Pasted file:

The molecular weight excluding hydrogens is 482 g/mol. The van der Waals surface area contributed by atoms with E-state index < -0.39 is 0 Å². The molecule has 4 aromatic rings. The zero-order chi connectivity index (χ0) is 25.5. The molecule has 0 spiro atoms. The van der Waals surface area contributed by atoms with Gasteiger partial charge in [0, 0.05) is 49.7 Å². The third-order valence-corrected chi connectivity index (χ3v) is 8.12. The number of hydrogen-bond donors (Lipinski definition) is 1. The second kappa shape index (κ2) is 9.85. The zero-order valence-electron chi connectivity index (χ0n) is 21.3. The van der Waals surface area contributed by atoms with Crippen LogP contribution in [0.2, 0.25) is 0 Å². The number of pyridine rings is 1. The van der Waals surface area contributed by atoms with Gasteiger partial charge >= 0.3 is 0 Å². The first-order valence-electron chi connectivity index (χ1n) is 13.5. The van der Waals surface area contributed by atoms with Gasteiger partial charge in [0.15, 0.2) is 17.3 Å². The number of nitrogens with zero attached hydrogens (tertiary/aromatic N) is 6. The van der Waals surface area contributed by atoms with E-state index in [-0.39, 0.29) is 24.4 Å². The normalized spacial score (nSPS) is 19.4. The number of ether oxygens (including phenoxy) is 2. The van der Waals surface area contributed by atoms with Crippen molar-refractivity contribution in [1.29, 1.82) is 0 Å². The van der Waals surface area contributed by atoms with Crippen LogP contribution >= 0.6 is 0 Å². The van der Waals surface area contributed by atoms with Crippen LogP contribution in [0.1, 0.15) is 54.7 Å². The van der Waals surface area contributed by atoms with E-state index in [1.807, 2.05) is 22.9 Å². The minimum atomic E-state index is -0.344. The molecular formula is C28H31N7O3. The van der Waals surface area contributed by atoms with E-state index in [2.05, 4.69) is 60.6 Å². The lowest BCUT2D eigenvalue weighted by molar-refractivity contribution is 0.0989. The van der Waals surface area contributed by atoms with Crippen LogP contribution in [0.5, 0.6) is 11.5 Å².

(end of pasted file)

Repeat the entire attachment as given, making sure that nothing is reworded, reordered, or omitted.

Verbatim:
The molecular weight excluding hydrogens is 482 g/mol. The van der Waals surface area contributed by atoms with E-state index < -0.39 is 0 Å². The molecule has 4 aromatic rings. The zero-order chi connectivity index (χ0) is 25.5. The molecule has 0 spiro atoms. The van der Waals surface area contributed by atoms with Gasteiger partial charge in [0, 0.05) is 49.7 Å². The third-order valence-corrected chi connectivity index (χ3v) is 8.12. The number of hydrogen-bond donors (Lipinski definition) is 1. The second kappa shape index (κ2) is 9.85. The zero-order valence-electron chi connectivity index (χ0n) is 21.3. The van der Waals surface area contributed by atoms with Crippen LogP contribution in [0.2, 0.25) is 0 Å². The number of pyridine rings is 1. The van der Waals surface area contributed by atoms with Gasteiger partial charge >= 0.3 is 0 Å². The first-order valence-electron chi connectivity index (χ1n) is 13.5. The van der Waals surface area contributed by atoms with Gasteiger partial charge in [0.15, 0.2) is 17.3 Å². The number of nitrogens with zero attached hydrogens (tertiary/aromatic N) is 6. The van der Waals surface area contributed by atoms with E-state index in [-0.39, 0.29) is 24.4 Å². The normalized spacial score (nSPS) is 19.4. The number of ether oxygens (including phenoxy) is 2. The van der Waals surface area contributed by atoms with Crippen molar-refractivity contribution in [1.29, 1.82) is 0 Å². The van der Waals surface area contributed by atoms with Crippen LogP contribution >= 0.6 is 0 Å². The van der Waals surface area contributed by atoms with Crippen LogP contribution in [0.1, 0.15) is 54.7 Å². The van der Waals surface area contributed by atoms with E-state index in [1.807, 2.05) is 22.9 Å². The minimum atomic E-state index is -0.344. The molecular formula is C28H31N7O3. The van der Waals surface area contributed by atoms with E-state index in [2.05, 4.69) is 60.6 Å². The lowest BCUT2D eigenvalue weighted by molar-refractivity contribution is 0.0989. The van der Waals surface area contributed by atoms with Crippen LogP contribution in [0.5, 0.6) is 11.5 Å².